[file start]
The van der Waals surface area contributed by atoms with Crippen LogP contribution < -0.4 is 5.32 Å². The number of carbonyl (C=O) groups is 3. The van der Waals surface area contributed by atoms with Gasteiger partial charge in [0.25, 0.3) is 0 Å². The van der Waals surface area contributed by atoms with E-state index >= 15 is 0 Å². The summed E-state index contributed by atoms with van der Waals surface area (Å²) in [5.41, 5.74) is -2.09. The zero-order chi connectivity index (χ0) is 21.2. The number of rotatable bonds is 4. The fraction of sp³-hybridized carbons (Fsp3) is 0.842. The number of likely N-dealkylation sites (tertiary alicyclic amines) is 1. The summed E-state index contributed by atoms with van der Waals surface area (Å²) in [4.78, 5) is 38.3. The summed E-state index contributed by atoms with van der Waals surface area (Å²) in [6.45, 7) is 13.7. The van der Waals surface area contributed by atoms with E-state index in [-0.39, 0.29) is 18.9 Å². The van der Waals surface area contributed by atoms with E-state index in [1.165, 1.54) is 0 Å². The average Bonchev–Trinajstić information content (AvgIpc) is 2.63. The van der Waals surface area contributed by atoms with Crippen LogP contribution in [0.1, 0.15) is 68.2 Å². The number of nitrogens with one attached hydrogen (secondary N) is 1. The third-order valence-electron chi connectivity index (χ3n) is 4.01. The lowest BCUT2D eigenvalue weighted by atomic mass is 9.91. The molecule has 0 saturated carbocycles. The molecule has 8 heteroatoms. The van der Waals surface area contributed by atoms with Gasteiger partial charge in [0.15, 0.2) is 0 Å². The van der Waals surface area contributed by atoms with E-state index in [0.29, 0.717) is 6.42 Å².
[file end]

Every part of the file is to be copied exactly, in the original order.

The van der Waals surface area contributed by atoms with Crippen LogP contribution < -0.4 is 5.32 Å². The number of carbonyl (C=O) groups is 3. The van der Waals surface area contributed by atoms with Gasteiger partial charge in [0.25, 0.3) is 0 Å². The van der Waals surface area contributed by atoms with E-state index >= 15 is 0 Å². The summed E-state index contributed by atoms with van der Waals surface area (Å²) in [5.41, 5.74) is -2.09. The zero-order chi connectivity index (χ0) is 21.2. The number of rotatable bonds is 4. The fraction of sp³-hybridized carbons (Fsp3) is 0.842. The number of likely N-dealkylation sites (tertiary alicyclic amines) is 1. The summed E-state index contributed by atoms with van der Waals surface area (Å²) in [4.78, 5) is 38.3. The summed E-state index contributed by atoms with van der Waals surface area (Å²) in [6.45, 7) is 13.7. The van der Waals surface area contributed by atoms with E-state index in [-0.39, 0.29) is 18.9 Å². The van der Waals surface area contributed by atoms with E-state index in [1.165, 1.54) is 0 Å². The average Bonchev–Trinajstić information content (AvgIpc) is 2.63. The van der Waals surface area contributed by atoms with Crippen LogP contribution in [0.1, 0.15) is 68.2 Å². The number of nitrogens with one attached hydrogen (secondary N) is 1. The third-order valence-electron chi connectivity index (χ3n) is 4.01. The lowest BCUT2D eigenvalue weighted by atomic mass is 9.91. The molecule has 0 saturated carbocycles. The molecule has 8 heteroatoms. The van der Waals surface area contributed by atoms with Gasteiger partial charge in [0.15, 0.2) is 0 Å². The van der Waals surface area contributed by atoms with E-state index in [0.29, 0.717) is 6.42 Å².